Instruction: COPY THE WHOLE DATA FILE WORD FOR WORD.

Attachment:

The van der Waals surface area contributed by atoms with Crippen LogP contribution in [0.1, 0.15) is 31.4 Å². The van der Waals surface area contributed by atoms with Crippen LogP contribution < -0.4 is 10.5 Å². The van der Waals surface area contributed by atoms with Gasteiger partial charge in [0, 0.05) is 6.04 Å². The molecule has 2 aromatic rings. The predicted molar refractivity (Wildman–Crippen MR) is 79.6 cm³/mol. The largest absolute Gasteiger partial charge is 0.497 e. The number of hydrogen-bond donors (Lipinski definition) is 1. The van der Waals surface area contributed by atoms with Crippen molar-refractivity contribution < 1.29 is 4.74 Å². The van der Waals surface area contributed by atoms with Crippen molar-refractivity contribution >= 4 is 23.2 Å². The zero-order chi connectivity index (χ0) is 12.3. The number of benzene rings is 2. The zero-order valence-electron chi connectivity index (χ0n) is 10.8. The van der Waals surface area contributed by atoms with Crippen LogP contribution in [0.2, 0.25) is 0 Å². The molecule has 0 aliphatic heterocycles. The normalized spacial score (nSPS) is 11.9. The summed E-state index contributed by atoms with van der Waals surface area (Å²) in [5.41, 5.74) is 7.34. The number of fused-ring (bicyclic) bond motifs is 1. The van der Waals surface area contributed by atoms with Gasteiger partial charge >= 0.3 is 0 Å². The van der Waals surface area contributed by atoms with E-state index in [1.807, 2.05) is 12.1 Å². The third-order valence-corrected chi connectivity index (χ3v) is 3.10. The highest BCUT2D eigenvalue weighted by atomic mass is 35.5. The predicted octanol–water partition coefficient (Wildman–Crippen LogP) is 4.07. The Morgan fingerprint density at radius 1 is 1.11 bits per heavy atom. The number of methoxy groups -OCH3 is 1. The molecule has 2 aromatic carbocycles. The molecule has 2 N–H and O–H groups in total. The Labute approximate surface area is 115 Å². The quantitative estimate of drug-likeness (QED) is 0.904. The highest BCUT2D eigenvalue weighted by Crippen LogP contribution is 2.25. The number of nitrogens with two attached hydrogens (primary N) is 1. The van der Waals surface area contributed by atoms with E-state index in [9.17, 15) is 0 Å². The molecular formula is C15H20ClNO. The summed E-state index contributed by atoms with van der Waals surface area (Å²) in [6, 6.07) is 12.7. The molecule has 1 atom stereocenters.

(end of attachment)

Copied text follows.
The van der Waals surface area contributed by atoms with Crippen LogP contribution in [0.1, 0.15) is 31.4 Å². The van der Waals surface area contributed by atoms with Crippen LogP contribution < -0.4 is 10.5 Å². The van der Waals surface area contributed by atoms with Gasteiger partial charge in [0, 0.05) is 6.04 Å². The molecule has 2 aromatic rings. The predicted molar refractivity (Wildman–Crippen MR) is 79.6 cm³/mol. The largest absolute Gasteiger partial charge is 0.497 e. The number of hydrogen-bond donors (Lipinski definition) is 1. The van der Waals surface area contributed by atoms with Crippen molar-refractivity contribution < 1.29 is 4.74 Å². The van der Waals surface area contributed by atoms with Crippen molar-refractivity contribution >= 4 is 23.2 Å². The zero-order chi connectivity index (χ0) is 12.3. The number of benzene rings is 2. The zero-order valence-electron chi connectivity index (χ0n) is 10.8. The van der Waals surface area contributed by atoms with Crippen LogP contribution in [0.2, 0.25) is 0 Å². The molecule has 0 aliphatic heterocycles. The normalized spacial score (nSPS) is 11.9. The summed E-state index contributed by atoms with van der Waals surface area (Å²) in [5.41, 5.74) is 7.34. The number of fused-ring (bicyclic) bond motifs is 1. The van der Waals surface area contributed by atoms with Gasteiger partial charge >= 0.3 is 0 Å². The van der Waals surface area contributed by atoms with E-state index in [1.807, 2.05) is 12.1 Å². The third-order valence-corrected chi connectivity index (χ3v) is 3.10. The highest BCUT2D eigenvalue weighted by atomic mass is 35.5. The predicted octanol–water partition coefficient (Wildman–Crippen LogP) is 4.07. The Morgan fingerprint density at radius 1 is 1.11 bits per heavy atom. The number of methoxy groups -OCH3 is 1. The molecule has 2 aromatic carbocycles. The molecule has 2 N–H and O–H groups in total. The Labute approximate surface area is 115 Å². The quantitative estimate of drug-likeness (QED) is 0.904. The highest BCUT2D eigenvalue weighted by Crippen LogP contribution is 2.25. The number of nitrogens with two attached hydrogens (primary N) is 1. The van der Waals surface area contributed by atoms with E-state index in [9.17, 15) is 0 Å². The molecular formula is C15H20ClNO. The summed E-state index contributed by atoms with van der Waals surface area (Å²) in [6, 6.07) is 12.7. The molecule has 1 atom stereocenters.